Pet rental law changes come into effect

March 6, 2020 BY

Ready: The team at Ray White Ballarat are prepared for recent changes to the Residential Tenancies Act. Photo: ALISTAIR FINLAY

NEW regulations relating to pets and rental properties have come into effect as of 2 March, with the State government and tenant advocacy groups claiming a win.

Yet the state’s peek real estate agent lobby group, the Real Estate Institute of Victoria urged the government to hold off on introducing the new laws.

At its core the change means it could be easier for tenants in rental properties to own and keep pets.

“Pets are part of what makes a house feel like a home for many Victorians,” said State consumer affairs minister Marlene Kairouz.

“With more people are renting now than ever before, it’s time to make this basic right accessible to all animal lovers across the state.

“These new laws form part of the biggest change to the Residential Tenancies Act since it was implemented more than two decades ago.”

Previously landlords could just refuse pet requests from tenants.

Now they’ll have the onus placed on them as to why they are seeking to refuse a pet be kept at their property, and they’ll have to do it within 14 days of receiving a writing request from the tenant and do it through the Victorian Civil and Administrative Tribunal.

Reasons for VCAT to reject a pet request are limited and include that the property unsuitable for the type of pet the renter want to keep, the local council rules prohibit the animal, or the suitability of the pet – like if it’s a threat to neighbours or other residents.

Tenants Victoria CEO, Jennifer Beveridge said the changed were good and called in the State government to make sure they were rolled out “smoothly.”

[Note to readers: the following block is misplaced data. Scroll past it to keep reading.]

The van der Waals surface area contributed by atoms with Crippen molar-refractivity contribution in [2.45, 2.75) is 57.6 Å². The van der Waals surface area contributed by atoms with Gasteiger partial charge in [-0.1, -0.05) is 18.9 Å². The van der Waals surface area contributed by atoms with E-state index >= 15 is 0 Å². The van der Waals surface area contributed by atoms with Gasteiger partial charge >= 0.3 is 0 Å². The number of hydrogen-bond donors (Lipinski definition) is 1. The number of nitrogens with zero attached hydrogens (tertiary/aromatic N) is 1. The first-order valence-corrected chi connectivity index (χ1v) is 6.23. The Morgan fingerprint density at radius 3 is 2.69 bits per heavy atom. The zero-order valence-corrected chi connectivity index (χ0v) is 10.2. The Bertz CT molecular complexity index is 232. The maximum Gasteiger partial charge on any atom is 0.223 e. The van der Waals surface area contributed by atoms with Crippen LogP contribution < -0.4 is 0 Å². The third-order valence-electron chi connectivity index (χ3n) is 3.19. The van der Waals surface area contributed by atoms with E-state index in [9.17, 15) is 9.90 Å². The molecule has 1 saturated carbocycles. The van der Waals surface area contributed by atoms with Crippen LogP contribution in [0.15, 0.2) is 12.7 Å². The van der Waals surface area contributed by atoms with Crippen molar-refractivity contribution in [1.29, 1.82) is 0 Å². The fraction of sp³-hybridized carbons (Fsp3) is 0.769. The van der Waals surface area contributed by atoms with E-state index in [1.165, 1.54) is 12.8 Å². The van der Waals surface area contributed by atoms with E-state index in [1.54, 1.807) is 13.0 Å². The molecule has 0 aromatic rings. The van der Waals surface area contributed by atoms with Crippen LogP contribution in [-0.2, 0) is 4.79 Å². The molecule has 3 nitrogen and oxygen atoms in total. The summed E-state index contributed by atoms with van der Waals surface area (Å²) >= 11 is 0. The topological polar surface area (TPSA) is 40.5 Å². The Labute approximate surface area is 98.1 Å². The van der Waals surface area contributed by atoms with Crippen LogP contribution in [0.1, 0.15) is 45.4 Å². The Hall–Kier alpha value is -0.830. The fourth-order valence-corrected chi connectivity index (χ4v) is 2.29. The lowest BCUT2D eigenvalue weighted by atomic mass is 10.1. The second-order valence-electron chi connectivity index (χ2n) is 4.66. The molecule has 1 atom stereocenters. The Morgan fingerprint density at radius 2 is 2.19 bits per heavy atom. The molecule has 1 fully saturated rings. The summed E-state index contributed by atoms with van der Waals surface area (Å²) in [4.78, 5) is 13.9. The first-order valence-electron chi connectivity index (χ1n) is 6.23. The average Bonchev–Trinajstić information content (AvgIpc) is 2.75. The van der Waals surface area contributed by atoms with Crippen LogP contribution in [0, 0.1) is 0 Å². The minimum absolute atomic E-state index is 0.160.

“Tenants Victoria led the Make Renting Fair Campaign, which successfully advocated for these changes,” she said.

“It is very important that renters understand the new rules correctly before getting a new pet. Failing to follow the right process could even lead to eviction in extreme cases.

“The onus is on the Victorian government to raise awareness of the changes and provide clear information to the whole community.

“This should be a good news story for renters and thousands of pets that will find, and be able to stay in, loving homes. We want to make sure there are no unintended consequences along the way.”

Yet CEO of the Real Estate Institute of Victoria, Gil King, called on the government to delay the rollout of the new rules, saying the laws could be confusing and clog up VCAT.

“This is not a simple issue of a small fluffy dog or a cat,” Mr King said.

“A pet is defined as any animal. Most local councils allow two dogs and two cats without restriction as well as a myriad of other animals including mice, poultry, birds, ferrets and the list goes on. In some cases, within the metropolitan area, 60 animals and more are allowed without restriction.

“What seems to be an unintended consequence is that now an owner must apply to the landlord for permission on a prescribed form for every animal that is intended to be kept on a leased property.

He also said that the REIV had advice that interstate landlords were particularly at risk.

“We have been advised that where one party, such as a landlord, resides interstate, VCAT has no jurisdiction to hear the landlord’s objection and that after 14 days the landlord will have been deemed to have consented to the pet, which of course they have not,” Mr King said.

“Where is the natural justice for the landlord in that? This won’t just be an issue for border towns because many Victorian investment properties are owned by interstate landlords.”

Ray White Ballarat has good primer on the roles and responsibilities to tenants and landlords relating to the new laws. Visit raywhiteballarat.com.au/news/new-pet-legislation-starts-2nd-march-2020 for more information.